Around the World: 10 Ways To Cook With Banana Leaves

Around the World: 10 Ways To Cook With Banana Leaves

Emily Han
Jul 12, 2010

Around the world, wherever bananas grow, cooks have devised ways to use the giant leaves, wrapping them around foods both savory and sweet. A parcel made from banana leaves seals in moisture and flavor and infuses the contents with a subtle, grassy aroma. From Latin American to Asian dishes, here are 10 clever and beautiful ways to cook with the versatile leaves.

1. Steamed fish – A banana leaf makes a fragrant and convenient fish-steaming packet. Wrap the leaf around any kind of firm-fleshed fish (sustainable, of course!) together with seasonings like fresh herbs, garlic, ginger, or curry paste. See this post for some tips.

2. Grilled fish (and other foods) – According to Jaden of Steamy Kitchen, there are two advantages to grilling a fish on top of a banana leaf: first, it "prevents the fragile fish from sticking to the grill grates" and second, it "adds a mellow smoky, sweet flavor to the fish." Get her recipe: Grilled Whole Fish on Banana Leaf. This cooking method can be used for shrimp or vegetables, too.

3. Savory custards – Throughout Southeast Asia, cooks make banana leaf "boats" to steam mixtures of meat, spices, coconut milk, and eggs. The Sun-Sentinel has a recipe for Cambodian-Style Amok Fish (adaptable for chicken or tofu) and good step-by-step photos for folding the boat. Meanwhile, Nyonya Food shares a Malaysian version of this dish called Otak-Otak.

4. Tamales – In tropical regions of Mexico and Central America, tamales are wrapped in banana leaves, which imparts a different flavor than corn husks. Check out Saveur's recipe for Guatemalan Tamales with Ancho Chile Sauce or Simply Recipes' Vegetarian Banana Leaf Tamales.

5. Pasteles – Similar to tamales, Latin American pasteles are frequently enclosed in banana leaves. Hector Rodriguez has a recipe for the Puerto Rican version of Pasteles, made with green bananas and yautía root (similar to taro), along with a step-by-step photographic guide to assembling and wrapping them.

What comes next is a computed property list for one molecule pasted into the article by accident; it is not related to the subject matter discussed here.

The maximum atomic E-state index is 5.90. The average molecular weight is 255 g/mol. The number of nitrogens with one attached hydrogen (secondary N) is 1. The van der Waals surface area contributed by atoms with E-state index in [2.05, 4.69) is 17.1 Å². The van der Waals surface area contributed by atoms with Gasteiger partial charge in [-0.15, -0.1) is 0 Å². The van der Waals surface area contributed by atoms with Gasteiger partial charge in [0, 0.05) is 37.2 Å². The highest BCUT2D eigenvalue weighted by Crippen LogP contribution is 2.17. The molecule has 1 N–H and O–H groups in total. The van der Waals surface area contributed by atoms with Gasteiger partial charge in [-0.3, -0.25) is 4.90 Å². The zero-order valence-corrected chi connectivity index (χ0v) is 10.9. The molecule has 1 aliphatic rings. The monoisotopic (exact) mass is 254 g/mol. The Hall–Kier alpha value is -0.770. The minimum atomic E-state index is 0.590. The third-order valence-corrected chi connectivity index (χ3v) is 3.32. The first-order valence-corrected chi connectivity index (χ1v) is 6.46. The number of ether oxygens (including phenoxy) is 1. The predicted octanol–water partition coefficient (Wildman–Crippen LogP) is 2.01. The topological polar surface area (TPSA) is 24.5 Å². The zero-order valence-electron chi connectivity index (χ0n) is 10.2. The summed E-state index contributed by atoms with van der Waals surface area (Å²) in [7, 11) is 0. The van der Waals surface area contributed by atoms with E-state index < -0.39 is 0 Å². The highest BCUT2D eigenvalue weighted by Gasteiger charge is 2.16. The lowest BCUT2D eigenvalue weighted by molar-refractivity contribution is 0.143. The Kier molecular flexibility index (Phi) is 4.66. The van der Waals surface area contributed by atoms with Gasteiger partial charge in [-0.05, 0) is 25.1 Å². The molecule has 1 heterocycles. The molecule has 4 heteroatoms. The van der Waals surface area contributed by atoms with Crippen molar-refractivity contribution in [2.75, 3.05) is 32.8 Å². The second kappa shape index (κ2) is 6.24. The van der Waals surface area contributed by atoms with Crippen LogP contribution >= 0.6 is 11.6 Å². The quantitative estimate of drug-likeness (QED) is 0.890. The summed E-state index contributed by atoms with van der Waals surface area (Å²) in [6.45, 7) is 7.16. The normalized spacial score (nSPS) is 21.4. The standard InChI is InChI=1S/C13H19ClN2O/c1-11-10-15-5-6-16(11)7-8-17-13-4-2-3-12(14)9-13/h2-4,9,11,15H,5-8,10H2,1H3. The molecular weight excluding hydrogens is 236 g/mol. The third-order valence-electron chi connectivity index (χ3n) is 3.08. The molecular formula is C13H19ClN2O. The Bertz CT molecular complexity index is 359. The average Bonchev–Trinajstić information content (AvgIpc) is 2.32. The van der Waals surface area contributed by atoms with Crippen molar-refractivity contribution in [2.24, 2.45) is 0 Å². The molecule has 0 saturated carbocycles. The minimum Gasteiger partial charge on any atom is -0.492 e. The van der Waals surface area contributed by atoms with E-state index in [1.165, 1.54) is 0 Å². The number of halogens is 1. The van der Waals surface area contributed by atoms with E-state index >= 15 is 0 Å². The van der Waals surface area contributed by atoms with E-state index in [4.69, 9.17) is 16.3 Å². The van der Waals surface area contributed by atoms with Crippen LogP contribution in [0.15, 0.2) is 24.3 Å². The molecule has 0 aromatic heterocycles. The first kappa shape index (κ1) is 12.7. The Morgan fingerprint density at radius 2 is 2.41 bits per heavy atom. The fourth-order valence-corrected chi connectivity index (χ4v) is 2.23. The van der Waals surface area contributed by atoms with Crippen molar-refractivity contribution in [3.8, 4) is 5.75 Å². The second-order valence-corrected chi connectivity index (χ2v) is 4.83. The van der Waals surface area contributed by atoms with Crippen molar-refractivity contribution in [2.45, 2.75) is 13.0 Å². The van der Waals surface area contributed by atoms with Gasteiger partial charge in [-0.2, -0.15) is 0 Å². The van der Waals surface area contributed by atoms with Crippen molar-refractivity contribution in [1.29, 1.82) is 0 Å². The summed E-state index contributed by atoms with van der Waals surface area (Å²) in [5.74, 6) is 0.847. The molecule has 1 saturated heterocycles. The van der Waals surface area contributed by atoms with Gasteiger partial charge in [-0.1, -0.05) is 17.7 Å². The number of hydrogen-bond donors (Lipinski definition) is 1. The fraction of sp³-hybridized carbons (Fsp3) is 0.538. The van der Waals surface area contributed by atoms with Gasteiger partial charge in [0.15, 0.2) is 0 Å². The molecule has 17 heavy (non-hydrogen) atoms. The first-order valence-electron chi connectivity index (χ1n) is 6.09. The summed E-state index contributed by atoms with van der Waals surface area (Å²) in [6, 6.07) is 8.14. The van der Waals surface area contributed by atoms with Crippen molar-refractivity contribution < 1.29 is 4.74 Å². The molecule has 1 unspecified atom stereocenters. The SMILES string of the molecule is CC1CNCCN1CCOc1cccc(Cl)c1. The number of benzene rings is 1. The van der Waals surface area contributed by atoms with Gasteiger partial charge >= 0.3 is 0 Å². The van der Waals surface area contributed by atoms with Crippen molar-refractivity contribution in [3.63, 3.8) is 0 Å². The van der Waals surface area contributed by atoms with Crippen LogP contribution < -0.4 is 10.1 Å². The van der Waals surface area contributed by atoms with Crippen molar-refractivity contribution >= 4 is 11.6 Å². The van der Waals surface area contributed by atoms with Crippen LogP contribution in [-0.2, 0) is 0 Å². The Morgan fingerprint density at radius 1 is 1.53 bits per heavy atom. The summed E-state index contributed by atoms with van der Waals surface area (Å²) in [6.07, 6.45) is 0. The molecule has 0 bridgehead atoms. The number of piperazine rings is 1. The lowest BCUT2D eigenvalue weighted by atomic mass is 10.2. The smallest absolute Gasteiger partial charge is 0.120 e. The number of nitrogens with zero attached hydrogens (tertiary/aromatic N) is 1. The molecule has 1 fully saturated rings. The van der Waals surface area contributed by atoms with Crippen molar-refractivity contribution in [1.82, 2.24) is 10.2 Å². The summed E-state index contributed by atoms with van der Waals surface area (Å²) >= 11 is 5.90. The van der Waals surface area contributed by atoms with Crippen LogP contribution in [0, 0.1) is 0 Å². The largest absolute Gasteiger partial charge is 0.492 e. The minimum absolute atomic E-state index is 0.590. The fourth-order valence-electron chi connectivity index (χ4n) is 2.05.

6. Cochinita pibilCochinita pibil is a Mexican dish traditionally consisting of a whole suckling pig roasted in a banana leaf. For a recipe that's more doable at home, see Andrea Myers's Slow-Cooked Achiote-Marinated Pork (Cochinita Pibil).

7. Idlis – Varada of Aayi's Recipes shares a riff on hittu/khottek/kadubu, an Indian dish traditionally made from rice and urad dal (black lentil) batter steamed in baskets of jackfruit leaves. This banana leaf version is easier to assemble.

8. Bibingka – Bibingka, a Filipino coconut cake, is traditionally baked in a pot lined with banana leaves. Panlasang Pinoy's recipe shows how to adapt this for a cake pan, while Jun-Blog's version uses ramekins. We're looking forward to trying one of these methods next time we make our own binbingka recipe.

9. Sticky rice – In Southeast Asia, sticky rice is wrapped and steamed inside banana leaves for a sweet or savory treat. For two examples, check out Thai & Lao Food's recipe for Khao Dome (Coconut Sticky Rice in Banana Leaves) and The Global Gourmet's recipe for Indonesian Lemper Ayam (Sticky Rice and Spiced Chicken
in Banana Leaf)

10. Presentation – Fresh, green banana leaves can be used as plates, serving containers, and table decor. Banana leaf boats would make pretty bowls for steamed rice, salads, desserts and more. Another idea is to fold the leaves into cones to fill with noodles or other foods.

Look for banana leaves at Asian and Latin American markets. If fresh ones aren't available, check the frozen food section. Online, they can be found at Grocery Thai.

Related: Ingredient Spotlight: Banana Blossom

(Images: Flickr member bigberto licensed under Creative Commons, Flickr member swanksalot licensed under Creative Commons, Flickr member harryalverson licensed under Creative Commons, Michael Laughlin/Sun Sentinel, Flickr member jerine licensed under Creative Commons)

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